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    Thanks Alpo, that's the kind of post I'm looking for. I am just getting started on the food part and I need some organizational help.

    Anyone else with ideas to contribute?
  4. Bobitis

    Bobitis Guest

    Buy a dehydrator and work the heck out of it.
    Use it in the garage as it will put hella moisture in the air, and the smell can be overpowering depending of what you're drying.
    Then get a good vacuum sealer.

    I'm with Alpo on the shelf life thing. I thought canned products were good as long as the can wasn't deformed. :confused:

    I have dried banana slices that have been in regular ziplock bags for close to 20 years. They turn to mush when rehydrated, but work well when baking.

    Be sure to zest fruits like oranges. It dries right up and comes right back.
    Keep the skin on the veggies when drying. I've had 15 y/o potato slices that are great in a casserole.

    Of course you'll need water to bring it all back. But that opens up a whole new discussion.:p
  5. Haligan

    Haligan Well-Known Member

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    Seeds! Organic non-GMO seeds. I'm not saying you have to buy the big crisis seed kits being advertized everywhere on the alt-media sites. I mean go to the hardware store, go to the garden section and pick up organic seed packs. Ya know watermellon, tomatos, raddishs(like Alpo said) what ya like.

    my 2 cents.
  6. PunjabiPillbox

    PunjabiPillbox New Member

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    I thought about posting here, but ahh what the heck, the more the merrier, right? Taken from grandpappy.info, this is his compiled list of a one year food stock, although it does leave room for some inferences to be made.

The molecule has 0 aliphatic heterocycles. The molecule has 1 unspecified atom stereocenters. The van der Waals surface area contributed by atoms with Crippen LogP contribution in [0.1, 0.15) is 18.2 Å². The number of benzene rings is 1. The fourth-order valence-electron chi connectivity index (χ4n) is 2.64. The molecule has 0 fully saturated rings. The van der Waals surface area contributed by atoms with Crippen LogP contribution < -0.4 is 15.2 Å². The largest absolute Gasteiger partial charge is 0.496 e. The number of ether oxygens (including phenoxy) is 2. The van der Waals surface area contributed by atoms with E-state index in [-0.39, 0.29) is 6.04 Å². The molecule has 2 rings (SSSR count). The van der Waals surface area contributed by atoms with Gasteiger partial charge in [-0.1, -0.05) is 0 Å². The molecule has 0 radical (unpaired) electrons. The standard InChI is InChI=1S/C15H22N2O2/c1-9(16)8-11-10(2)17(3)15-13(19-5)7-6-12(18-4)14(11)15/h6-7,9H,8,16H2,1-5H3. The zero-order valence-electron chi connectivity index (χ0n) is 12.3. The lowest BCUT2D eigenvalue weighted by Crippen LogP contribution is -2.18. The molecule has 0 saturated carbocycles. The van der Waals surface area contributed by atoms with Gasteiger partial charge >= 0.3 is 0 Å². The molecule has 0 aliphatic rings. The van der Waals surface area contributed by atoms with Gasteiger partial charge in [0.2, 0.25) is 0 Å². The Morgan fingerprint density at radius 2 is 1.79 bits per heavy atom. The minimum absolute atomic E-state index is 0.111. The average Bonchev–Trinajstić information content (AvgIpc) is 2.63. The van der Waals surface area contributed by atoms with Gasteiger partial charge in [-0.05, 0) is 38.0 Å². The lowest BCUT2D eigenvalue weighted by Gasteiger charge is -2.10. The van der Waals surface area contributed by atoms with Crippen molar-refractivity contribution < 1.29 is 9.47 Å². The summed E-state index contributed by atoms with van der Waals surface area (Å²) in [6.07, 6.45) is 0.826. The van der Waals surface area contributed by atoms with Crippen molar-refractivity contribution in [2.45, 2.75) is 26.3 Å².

He also has a companion food price inflation index for three years based on the former list, in case you were wondering.

    On the canned goods topic, they're definitely a better bet than not, IMHO, as per several FDA articles excerpted on the same page;

    HTML:
    http://www.grandpappy.info/indexwil.htm
    has a lot of good stuff in general on hard times survival, including wilderness recipes I've been meaning to try out, and a similar article about medicines' shelf life.
  7. PunjabiPillbox

    PunjabiPillbox New Member

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    **^ Velveeta, cheddar, butter can all be canned as well to drastically improve shelf life(I'll have to find that one, think its in my Amish cookbook)
  8. PunjabiPillbox

    PunjabiPillbox New Member

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    sorry double post
    Last edited: May 21, 2010
  9. 358 winchester

    358 winchester *TFF Admin Staff*

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  10. mcw120566

    mcw120566 New Member

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    Check out the book, Emergency Food Storage & Survival Handbook by Peggy Layton. Has a lot of great info. Check the LDS website, they have a lot to offer as far as stores info, how to rotate things, as well as purchasing storage prducts, it is a great resource.
  11. carver

    carver Moderator

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  12. wpage

    wpage Active Member

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    If you dry lock it without oxygen it will last for who knows how long...